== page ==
The Service Worker API relies heavily on promises, which is why it's recommended to learn about them first. A good point to start if you're new to promises is Google's developer blog.

How can I register a Service Worker?

Registering a Service Worker doesn't involve much code at all. All you need is a JavaScript file for the Service Worker code (I'll call it service-worker.js) and a place in your application where you'll register it. In my example, service-worker.js is located at the root of the project and hosted under the same domain.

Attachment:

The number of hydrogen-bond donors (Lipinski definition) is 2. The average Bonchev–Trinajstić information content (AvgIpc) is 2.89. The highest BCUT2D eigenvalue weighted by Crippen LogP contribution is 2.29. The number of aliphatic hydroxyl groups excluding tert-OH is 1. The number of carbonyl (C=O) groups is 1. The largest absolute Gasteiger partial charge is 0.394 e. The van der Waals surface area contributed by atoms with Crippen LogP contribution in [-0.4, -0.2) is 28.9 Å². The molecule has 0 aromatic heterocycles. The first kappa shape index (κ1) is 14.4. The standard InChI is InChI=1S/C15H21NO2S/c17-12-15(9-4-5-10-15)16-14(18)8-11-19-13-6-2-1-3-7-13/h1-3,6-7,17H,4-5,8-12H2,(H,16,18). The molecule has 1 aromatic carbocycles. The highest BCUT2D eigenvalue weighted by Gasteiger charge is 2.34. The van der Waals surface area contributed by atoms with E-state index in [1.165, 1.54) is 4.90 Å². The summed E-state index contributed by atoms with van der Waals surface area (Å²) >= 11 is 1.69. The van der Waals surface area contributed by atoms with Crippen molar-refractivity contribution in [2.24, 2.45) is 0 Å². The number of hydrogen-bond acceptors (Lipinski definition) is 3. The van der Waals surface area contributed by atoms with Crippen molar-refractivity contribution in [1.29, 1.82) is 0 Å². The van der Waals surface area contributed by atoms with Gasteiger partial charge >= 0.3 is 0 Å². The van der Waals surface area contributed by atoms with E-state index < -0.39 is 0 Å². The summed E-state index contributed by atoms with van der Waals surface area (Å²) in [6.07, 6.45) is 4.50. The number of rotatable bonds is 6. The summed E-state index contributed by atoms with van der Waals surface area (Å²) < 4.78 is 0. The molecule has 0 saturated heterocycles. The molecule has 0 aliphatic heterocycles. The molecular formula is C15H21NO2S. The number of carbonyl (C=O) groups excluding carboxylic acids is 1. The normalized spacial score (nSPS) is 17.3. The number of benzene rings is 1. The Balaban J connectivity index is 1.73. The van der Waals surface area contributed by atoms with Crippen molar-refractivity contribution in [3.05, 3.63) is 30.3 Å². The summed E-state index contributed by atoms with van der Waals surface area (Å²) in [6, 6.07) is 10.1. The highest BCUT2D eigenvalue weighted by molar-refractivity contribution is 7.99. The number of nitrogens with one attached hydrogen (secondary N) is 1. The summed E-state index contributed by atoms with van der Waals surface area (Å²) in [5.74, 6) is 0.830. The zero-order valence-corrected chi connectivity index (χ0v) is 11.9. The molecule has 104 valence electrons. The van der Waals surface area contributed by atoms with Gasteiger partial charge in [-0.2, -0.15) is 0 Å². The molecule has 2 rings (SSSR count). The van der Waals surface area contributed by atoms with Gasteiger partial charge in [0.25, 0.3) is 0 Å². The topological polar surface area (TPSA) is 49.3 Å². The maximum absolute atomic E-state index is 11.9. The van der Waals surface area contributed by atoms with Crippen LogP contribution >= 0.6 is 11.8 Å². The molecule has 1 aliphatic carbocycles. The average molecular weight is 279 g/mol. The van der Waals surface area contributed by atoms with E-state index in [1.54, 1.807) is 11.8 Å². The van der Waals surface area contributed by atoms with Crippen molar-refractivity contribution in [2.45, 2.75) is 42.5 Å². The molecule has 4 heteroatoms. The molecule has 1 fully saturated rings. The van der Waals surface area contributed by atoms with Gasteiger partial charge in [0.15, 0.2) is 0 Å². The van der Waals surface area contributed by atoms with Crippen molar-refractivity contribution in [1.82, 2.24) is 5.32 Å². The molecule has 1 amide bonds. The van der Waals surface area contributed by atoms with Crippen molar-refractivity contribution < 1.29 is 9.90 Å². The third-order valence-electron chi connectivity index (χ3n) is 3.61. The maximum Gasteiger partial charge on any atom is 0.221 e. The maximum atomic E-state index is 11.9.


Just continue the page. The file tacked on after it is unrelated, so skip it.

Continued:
// We first check if the browser supports Service Workers
if ('serviceWorker' in navigator) {
  navigator.serviceWorker    .register('/service-worker.js')    .then(function(registration) {
    .catch(function(err) {
Place this code somewhere in your project where it will always be called.

What features do Service Workers enable?

In this section, I'll go a little more into detail about the features of Service Workers, including some small code examples.

Service Workers enable the following features, which are the core of Progressive Web Apps:

  • Offline capabilities
  • Periodic background syncs
  • Push notifications

Offline capabilities

Since this is the main selling point of Service Workers, I'll go a little more into the details of how this works.

Service Workers provide offline capabilities by caching resources and intercepting network requests, which can be served with the previously cached resources instead of requesting the server.